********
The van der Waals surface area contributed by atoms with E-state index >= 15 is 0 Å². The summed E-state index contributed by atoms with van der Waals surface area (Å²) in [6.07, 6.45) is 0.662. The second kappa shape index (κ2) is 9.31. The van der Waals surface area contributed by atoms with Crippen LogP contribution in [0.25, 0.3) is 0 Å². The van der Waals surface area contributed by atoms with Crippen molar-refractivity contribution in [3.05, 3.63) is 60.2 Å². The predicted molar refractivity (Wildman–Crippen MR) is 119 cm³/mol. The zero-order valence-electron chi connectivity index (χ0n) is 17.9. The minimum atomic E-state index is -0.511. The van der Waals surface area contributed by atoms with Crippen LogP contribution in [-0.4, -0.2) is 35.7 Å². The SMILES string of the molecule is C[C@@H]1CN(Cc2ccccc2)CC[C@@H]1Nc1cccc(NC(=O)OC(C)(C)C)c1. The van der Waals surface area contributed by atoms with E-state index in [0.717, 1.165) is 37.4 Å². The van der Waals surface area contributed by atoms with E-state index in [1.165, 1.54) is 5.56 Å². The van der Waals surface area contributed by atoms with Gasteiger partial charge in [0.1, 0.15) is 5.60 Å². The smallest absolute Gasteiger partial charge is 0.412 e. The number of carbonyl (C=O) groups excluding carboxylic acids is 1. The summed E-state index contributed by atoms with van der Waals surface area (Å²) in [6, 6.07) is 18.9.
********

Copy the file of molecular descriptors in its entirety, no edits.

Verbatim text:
The van der Waals surface area contributed by atoms with E-state index >= 15 is 0 Å². The summed E-state index contributed by atoms with van der Waals surface area (Å²) in [6.07, 6.45) is 0.662. The second kappa shape index (κ2) is 9.31. The van der Waals surface area contributed by atoms with Crippen LogP contribution in [0.25, 0.3) is 0 Å². The van der Waals surface area contributed by atoms with Crippen molar-refractivity contribution in [3.05, 3.63) is 60.2 Å². The predicted molar refractivity (Wildman–Crippen MR) is 119 cm³/mol. The zero-order valence-electron chi connectivity index (χ0n) is 17.9. The minimum atomic E-state index is -0.511. The van der Waals surface area contributed by atoms with Crippen LogP contribution in [-0.4, -0.2) is 35.7 Å². The SMILES string of the molecule is C[C@@H]1CN(Cc2ccccc2)CC[C@@H]1Nc1cccc(NC(=O)OC(C)(C)C)c1. The van der Waals surface area contributed by atoms with E-state index in [0.717, 1.165) is 37.4 Å². The van der Waals surface area contributed by atoms with E-state index in [1.165, 1.54) is 5.56 Å². The van der Waals surface area contributed by atoms with Gasteiger partial charge in [0.1, 0.15) is 5.60 Å². The smallest absolute Gasteiger partial charge is 0.412 e. The number of carbonyl (C=O) groups excluding carboxylic acids is 1. The summed E-state index contributed by atoms with van der Waals surface area (Å²) in [6, 6.07) is 18.9.